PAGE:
CNET: Super Bowl 2019: How to watch online, start time and much more. “The matchup won’t be known until after the conference championship games are played, but if you are already making Super Bowl plans, then here’s what you need to know on how to watch football’s biggest game.”
New-to-me, but apparently online for a long time: a database of uniforms from American football teams. That’s American football, as opposed to football almost everywhere else. From the About Page: “This website presents graphical representations of every uniform that has been worn in the NFL since 1920. This project is the culmination of a lot of hard work by two men to chronicle the numerous combinations of uniforms that have been worn by players in the league in thousands of games over the past eighty years. Tim Brulia and Bill Schaefer have painstakingly worked on this research over the past few years.”
Engadget: Adidas will livestream high school football games on Twitter. “Adidas has partnered with Twitter on a new series that will livestream high school football games happening all over the country on the social network. Titled, naturally, Friday Night Stripes, the show will broadcast friday night games throughout the sport’s regular season from September 7th until November 9th.”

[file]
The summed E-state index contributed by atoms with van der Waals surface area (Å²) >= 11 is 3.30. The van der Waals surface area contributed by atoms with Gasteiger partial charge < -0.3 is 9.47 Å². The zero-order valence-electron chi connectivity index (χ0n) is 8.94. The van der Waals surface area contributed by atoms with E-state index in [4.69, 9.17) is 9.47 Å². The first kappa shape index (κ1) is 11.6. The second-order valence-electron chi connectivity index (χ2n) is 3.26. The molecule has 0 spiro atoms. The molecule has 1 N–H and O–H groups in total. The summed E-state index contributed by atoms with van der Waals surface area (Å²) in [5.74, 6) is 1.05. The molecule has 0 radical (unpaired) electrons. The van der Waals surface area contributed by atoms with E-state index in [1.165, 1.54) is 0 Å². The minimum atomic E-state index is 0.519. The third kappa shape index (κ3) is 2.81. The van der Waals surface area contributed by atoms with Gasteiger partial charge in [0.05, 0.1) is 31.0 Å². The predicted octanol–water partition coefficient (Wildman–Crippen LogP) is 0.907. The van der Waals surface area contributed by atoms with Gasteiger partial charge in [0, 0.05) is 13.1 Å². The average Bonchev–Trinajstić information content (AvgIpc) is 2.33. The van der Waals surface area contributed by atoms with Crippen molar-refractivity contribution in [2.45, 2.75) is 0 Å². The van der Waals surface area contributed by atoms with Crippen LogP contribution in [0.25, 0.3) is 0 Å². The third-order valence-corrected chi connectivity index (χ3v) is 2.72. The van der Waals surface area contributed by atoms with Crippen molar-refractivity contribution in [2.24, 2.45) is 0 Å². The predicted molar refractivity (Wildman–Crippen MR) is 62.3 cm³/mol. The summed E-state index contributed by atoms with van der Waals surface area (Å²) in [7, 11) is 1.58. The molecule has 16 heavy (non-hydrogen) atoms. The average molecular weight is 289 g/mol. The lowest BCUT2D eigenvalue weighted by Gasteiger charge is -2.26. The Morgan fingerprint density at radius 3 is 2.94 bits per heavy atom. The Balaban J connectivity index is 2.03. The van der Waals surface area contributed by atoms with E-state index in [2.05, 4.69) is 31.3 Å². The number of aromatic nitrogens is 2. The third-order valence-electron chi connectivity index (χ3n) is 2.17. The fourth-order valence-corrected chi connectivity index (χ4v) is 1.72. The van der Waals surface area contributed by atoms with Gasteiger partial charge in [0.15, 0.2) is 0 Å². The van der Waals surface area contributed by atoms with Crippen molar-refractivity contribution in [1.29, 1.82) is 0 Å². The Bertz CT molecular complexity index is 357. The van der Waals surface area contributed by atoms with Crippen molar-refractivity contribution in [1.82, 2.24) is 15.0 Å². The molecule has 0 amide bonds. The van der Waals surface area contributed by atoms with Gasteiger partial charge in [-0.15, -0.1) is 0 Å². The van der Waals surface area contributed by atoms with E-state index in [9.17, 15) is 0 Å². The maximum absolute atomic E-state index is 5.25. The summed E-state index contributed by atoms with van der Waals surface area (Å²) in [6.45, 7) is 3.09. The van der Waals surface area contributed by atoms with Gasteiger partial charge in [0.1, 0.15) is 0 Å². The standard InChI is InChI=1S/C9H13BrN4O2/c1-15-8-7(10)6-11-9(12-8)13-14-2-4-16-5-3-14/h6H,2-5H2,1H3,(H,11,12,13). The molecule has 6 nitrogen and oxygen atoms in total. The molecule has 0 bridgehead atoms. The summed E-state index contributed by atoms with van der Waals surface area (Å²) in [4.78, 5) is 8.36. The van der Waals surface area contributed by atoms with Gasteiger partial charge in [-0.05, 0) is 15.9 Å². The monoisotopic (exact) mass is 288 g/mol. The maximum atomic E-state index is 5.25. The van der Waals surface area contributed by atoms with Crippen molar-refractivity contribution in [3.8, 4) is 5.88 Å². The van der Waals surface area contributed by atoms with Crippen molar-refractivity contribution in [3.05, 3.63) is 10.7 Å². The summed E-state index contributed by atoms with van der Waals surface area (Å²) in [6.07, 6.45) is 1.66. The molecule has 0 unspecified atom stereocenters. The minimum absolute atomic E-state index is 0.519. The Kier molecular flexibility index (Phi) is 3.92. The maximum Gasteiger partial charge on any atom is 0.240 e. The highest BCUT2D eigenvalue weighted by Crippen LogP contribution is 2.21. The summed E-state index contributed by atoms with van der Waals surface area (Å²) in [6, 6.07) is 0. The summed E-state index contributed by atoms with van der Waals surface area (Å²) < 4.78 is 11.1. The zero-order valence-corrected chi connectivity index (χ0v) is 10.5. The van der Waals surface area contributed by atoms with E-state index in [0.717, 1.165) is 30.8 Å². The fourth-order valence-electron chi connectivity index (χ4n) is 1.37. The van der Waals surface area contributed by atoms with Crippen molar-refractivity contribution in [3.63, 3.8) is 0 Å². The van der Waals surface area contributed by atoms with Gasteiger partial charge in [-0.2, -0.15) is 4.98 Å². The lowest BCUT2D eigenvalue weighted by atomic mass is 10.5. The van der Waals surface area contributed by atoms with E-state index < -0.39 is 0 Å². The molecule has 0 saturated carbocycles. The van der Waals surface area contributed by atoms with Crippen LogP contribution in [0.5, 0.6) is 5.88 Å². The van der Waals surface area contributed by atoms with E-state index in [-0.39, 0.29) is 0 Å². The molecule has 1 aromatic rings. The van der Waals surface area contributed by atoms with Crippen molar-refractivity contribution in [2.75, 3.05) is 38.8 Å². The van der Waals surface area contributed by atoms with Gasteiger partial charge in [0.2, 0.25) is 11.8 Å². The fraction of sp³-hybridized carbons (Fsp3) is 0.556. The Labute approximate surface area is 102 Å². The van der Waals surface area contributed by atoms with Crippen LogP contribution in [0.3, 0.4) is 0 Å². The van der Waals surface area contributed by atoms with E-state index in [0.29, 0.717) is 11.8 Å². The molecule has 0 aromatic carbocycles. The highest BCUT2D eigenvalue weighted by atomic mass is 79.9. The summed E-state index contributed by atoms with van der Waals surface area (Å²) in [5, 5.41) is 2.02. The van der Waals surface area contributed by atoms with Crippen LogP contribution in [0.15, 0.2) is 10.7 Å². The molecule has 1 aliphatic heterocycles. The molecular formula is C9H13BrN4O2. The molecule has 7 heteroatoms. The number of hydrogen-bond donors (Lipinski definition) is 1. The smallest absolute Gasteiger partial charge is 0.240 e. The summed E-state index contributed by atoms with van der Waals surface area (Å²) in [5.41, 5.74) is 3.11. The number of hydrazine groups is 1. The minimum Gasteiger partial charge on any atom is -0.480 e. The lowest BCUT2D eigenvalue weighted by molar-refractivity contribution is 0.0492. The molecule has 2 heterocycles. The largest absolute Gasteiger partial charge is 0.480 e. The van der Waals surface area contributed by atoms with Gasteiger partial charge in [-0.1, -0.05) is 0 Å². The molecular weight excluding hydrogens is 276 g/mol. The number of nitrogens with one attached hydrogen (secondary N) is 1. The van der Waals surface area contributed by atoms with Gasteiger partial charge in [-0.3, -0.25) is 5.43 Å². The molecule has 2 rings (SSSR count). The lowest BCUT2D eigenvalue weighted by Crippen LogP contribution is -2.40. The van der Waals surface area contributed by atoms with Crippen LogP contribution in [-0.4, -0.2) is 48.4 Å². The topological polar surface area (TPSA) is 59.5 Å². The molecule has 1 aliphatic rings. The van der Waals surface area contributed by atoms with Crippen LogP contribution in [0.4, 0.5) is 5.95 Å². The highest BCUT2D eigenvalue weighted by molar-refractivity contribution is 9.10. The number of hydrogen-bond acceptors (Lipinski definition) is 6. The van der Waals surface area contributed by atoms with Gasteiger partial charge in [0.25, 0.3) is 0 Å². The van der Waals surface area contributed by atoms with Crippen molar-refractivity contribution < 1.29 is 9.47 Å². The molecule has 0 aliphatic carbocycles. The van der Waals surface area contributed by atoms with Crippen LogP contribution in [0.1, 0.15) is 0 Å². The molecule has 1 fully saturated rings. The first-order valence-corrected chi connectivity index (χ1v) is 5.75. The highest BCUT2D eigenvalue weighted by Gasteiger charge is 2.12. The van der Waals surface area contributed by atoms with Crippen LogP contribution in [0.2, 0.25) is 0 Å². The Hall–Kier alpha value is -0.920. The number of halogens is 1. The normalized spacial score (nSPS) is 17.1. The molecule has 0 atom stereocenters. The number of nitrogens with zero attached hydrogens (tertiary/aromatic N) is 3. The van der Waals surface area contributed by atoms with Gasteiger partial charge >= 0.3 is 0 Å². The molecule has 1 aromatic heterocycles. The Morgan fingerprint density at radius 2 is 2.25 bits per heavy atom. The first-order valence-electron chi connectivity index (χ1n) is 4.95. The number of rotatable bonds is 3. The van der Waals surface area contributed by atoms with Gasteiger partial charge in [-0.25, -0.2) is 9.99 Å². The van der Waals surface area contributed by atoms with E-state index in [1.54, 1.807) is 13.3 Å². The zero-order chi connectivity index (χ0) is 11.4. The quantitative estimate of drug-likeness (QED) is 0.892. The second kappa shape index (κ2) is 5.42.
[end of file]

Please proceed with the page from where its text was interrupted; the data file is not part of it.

Advertising Age: Amazon, YouTube, Twitter Are Said To Eye Bids For NFL Rights. “Amazon, YouTube and Twitter are all weighing bids for streaming rights to ‘Thursday Night Football,’ according to people with knowledge of the matter, providing the latest evidence of technology companies’ growing interest in live sports.” NFL Football is not the first sport I’d think about dropping big dollars on….
Digital Trends: Catch every touchdown, ad, and trailer: How to watch the 2018 Super Bowl. “To make sure you can tune in on game day, we’ve put together this guide featuring the best ways to watch online or otherwise, regardless of which device, service, or platform you’re using.”
CNBC: Facebook and YouTube are full of pirated video streams of live NFL games. “Pirated video streams of televised National Football League games are widespread on Facebook and on Google’s YouTube service, CNBC has found. Using technology from these internet giants, thousands of football fans were able to watch long segments of many contests free of charge during the league’s Week 13 schedule of games last Thursday and Sunday.”
USA Today: Personal info on nearly 1,200 NFL players and agents exposed in NFLPA database leak. “Colin Kaepernick was among 1,133 players and agents whose personal information was exposed due to a misconfigured online database operated by the NFL Players Association, according to an internet security company.”